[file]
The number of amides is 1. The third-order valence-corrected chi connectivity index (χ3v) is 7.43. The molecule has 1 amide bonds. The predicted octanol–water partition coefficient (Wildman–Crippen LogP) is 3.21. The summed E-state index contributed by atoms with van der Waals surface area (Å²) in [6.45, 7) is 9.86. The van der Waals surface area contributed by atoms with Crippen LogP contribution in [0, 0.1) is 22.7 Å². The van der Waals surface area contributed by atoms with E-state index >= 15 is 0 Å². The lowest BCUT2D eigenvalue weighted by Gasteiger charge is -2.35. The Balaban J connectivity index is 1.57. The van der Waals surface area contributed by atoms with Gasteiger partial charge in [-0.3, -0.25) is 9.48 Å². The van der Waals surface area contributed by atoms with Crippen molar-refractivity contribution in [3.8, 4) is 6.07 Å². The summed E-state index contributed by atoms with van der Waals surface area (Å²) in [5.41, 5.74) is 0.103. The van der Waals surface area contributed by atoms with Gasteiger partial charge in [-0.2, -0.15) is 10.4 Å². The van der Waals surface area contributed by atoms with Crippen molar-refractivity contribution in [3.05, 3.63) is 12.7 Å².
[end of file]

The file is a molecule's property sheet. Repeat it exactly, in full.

The number of amides is 1. The third-order valence-corrected chi connectivity index (χ3v) is 7.43. The molecule has 1 amide bonds. The predicted octanol–water partition coefficient (Wildman–Crippen LogP) is 3.21. The summed E-state index contributed by atoms with van der Waals surface area (Å²) in [6.45, 7) is 9.86. The van der Waals surface area contributed by atoms with Crippen LogP contribution in [0, 0.1) is 22.7 Å². The van der Waals surface area contributed by atoms with E-state index >= 15 is 0 Å². The lowest BCUT2D eigenvalue weighted by Gasteiger charge is -2.35. The Balaban J connectivity index is 1.57. The van der Waals surface area contributed by atoms with Gasteiger partial charge in [-0.3, -0.25) is 9.48 Å². The van der Waals surface area contributed by atoms with Crippen molar-refractivity contribution in [3.8, 4) is 6.07 Å². The summed E-state index contributed by atoms with van der Waals surface area (Å²) in [5.41, 5.74) is 0.103. The van der Waals surface area contributed by atoms with Gasteiger partial charge in [-0.2, -0.15) is 10.4 Å². The van der Waals surface area contributed by atoms with Crippen molar-refractivity contribution in [3.05, 3.63) is 12.7 Å².